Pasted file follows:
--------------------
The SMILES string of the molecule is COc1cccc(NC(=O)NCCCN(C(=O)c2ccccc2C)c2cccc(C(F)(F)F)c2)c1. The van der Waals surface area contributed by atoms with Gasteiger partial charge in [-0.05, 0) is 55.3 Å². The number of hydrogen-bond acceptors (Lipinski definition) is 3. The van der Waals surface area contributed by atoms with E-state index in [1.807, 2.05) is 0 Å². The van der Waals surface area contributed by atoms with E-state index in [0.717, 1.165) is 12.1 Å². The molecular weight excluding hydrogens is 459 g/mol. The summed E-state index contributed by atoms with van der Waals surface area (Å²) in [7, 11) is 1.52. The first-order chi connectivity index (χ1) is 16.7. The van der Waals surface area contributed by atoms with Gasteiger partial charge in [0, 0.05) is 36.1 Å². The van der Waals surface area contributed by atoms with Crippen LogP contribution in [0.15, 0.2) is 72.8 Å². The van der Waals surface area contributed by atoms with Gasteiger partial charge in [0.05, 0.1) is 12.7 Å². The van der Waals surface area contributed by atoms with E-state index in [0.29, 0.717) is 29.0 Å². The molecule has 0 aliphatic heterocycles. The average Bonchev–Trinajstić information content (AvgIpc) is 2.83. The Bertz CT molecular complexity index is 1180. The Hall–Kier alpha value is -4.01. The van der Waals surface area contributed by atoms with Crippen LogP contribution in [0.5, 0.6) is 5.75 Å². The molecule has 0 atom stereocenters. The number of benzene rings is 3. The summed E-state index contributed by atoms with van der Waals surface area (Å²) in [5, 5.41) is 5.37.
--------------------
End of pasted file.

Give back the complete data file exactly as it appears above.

The SMILES string of the molecule is COc1cccc(NC(=O)NCCCN(C(=O)c2ccccc2C)c2cccc(C(F)(F)F)c2)c1. The van der Waals surface area contributed by atoms with Gasteiger partial charge in [-0.05, 0) is 55.3 Å². The number of hydrogen-bond acceptors (Lipinski definition) is 3. The van der Waals surface area contributed by atoms with E-state index in [1.807, 2.05) is 0 Å². The van der Waals surface area contributed by atoms with E-state index in [0.717, 1.165) is 12.1 Å². The molecular weight excluding hydrogens is 459 g/mol. The summed E-state index contributed by atoms with van der Waals surface area (Å²) in [7, 11) is 1.52. The first-order chi connectivity index (χ1) is 16.7. The van der Waals surface area contributed by atoms with Gasteiger partial charge in [0, 0.05) is 36.1 Å². The van der Waals surface area contributed by atoms with Crippen LogP contribution in [0.15, 0.2) is 72.8 Å². The van der Waals surface area contributed by atoms with Gasteiger partial charge in [0.05, 0.1) is 12.7 Å². The van der Waals surface area contributed by atoms with E-state index in [0.29, 0.717) is 29.0 Å². The molecule has 0 aliphatic heterocycles. The average Bonchev–Trinajstić information content (AvgIpc) is 2.83. The Bertz CT molecular complexity index is 1180. The Hall–Kier alpha value is -4.01. The van der Waals surface area contributed by atoms with Crippen LogP contribution in [0.5, 0.6) is 5.75 Å². The molecule has 0 atom stereocenters. The number of benzene rings is 3. The summed E-state index contributed by atoms with van der Waals surface area (Å²) in [5, 5.41) is 5.37.